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Nick Stein (CMO at Top Hat) has a wealth of knowledge about start-ups, scaleups, and mega corporations.

In this episode of the Supermanagers podcast, we’ll dive into Nick’s experience with Rypple, Top Hat, and Salesforce. 

Listen to this episode (or read the transcript below) to learn about how remaining curious and maintaining a growth mindset led Nick from a career in journalism to marketing. 

1 Who has been your favorite person to report to and why? 

I’ve been fortunate to work for some incredibly smart founders including the founder and CEO of Top Hat. I think what successful founders have in common is just relentless all-consuming focus on the business. They don’t work to live; they live to work. I would have a really hard time working for someone that didn’t care about the growth and success of the business as much as I do. 

Daniel Debow, my friend and mentor who was the co-founder and co-CEO of Rypple who I worked with at Salesforce gave me my start in marketing and I’ll always be grateful for that. We were able to work really well together to create a brand and a level of awareness at Rypple that really outweighed the size and scale of the business. 

2 What’s something you used to do early in your career that you stopped doing? 

The biggest lesson I learned was the importance of talent. I think early on in your career, especially when you have a small team, it’s tempting to keep someone on your team who you know in your gut may not be the right person for the job. For one thing, you know that when they leave, you’ll have to pick up the slack yourself and when you’re working in a startup you know there are never enough hours in a day.

The other thing is that firing people is really hard, especially when you were responsible for hiring them. 

The lesson that I learned is that moving the wrong person out of your team actually ends up being what’s best for them, and the entire team. If someone’s in the wrong role, they’re not going to be happy, your high-performers on the team will become frustrated, and they actually are at risk, of leaving, and the entire dynamic of this team suffers as a result.

3 What is your hiring process? 

I actually spend a few hours on LinkedIn every week reaching out to people who are interesting. It’s all about building a pipeline of really great people so when an opening does come up, you’re not scrambling.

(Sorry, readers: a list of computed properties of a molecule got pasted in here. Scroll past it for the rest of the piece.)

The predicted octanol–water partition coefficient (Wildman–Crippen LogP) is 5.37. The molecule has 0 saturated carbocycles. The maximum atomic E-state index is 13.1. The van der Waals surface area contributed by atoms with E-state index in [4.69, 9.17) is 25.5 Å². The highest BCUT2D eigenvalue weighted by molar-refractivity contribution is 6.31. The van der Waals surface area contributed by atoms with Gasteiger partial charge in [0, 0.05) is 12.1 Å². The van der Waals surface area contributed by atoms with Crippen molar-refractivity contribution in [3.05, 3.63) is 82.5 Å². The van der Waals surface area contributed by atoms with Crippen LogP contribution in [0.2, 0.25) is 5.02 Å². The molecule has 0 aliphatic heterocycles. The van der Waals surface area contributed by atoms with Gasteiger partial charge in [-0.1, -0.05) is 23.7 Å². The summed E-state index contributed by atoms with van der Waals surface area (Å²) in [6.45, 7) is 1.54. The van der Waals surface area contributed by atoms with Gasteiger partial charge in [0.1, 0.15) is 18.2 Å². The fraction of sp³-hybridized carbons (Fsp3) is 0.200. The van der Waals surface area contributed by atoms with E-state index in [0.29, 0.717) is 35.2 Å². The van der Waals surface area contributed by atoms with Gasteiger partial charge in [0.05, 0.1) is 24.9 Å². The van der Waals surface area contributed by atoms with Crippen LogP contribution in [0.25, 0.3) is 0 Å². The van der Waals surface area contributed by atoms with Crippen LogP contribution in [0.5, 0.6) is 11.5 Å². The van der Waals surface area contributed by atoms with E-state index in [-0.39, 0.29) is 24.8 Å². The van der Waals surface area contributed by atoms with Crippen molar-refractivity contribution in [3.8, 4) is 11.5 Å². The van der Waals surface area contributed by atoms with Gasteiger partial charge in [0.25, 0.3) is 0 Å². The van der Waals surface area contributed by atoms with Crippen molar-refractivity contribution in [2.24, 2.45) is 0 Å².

4 When you’re searching for people, what are you connecting with them on? 

Typically, it’s a role that I know I’m going to have come up in the near future. It’s really just reaching out and saying “Hi, I would love to talk to you about an exciting opportunity”. Or sometimes just saying that I don’t currently have a role available on my team, but I find their background and experience really impressive. 

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5 What have you learned in terms of hiring someone that’s actually really great? 

One of the things that I’ve learned is that the best candidates always embody the values and leadership principles of your organization. At Top Hat we spend a lot of time as an executive team honing in on our values. 

6 Has your leadership style changed as your career has progressed? 

What has remained consistent across small companies all the way to big is my strong belief in delivering feedback in the moment, both in terms of recognition as well as constructive feedback. 

I think what has been really different is the amount of process that you need to introduce into the equation in a small startup versus a large company. When you’re working in a startup the whole team shares the same brain, so you don’t have to spend a lot of time building a process or shared context. 

7 How do you know if you have a high-performing team? 

I spend a lot of time thinking about this and I like to ask myself if the people on my team have a performance or growth mindset all the time.

Are they the types of people that are always asking what they can do next? I often get asked how I went from being a journalist to a CMO because they seem really different but it’s my curiosity and growth mindset that has driven me to both. 

Secondly, you need to have a team that focuses on outcomes, not activity. What I mean by that is focusing on the outcomes we want to achieve rather than the next 10 tasks we need to complete. 

8 Any final tips for managers and leaders who are looking to get better at their craft? 

The biggest tip that I can give is to surround yourself with people who don’t just tell you you’re right.

You’re only as strong as your weakest link so I think that’s an important mindset for leaders to develop. 

Secondly, I think it’s really important to be open to feedback. If you don’t foster an environment where your team feels comfortable sharing feedback with you, and they can’t be honest with you, you won’t grow, and you’ll limit your trajectory.

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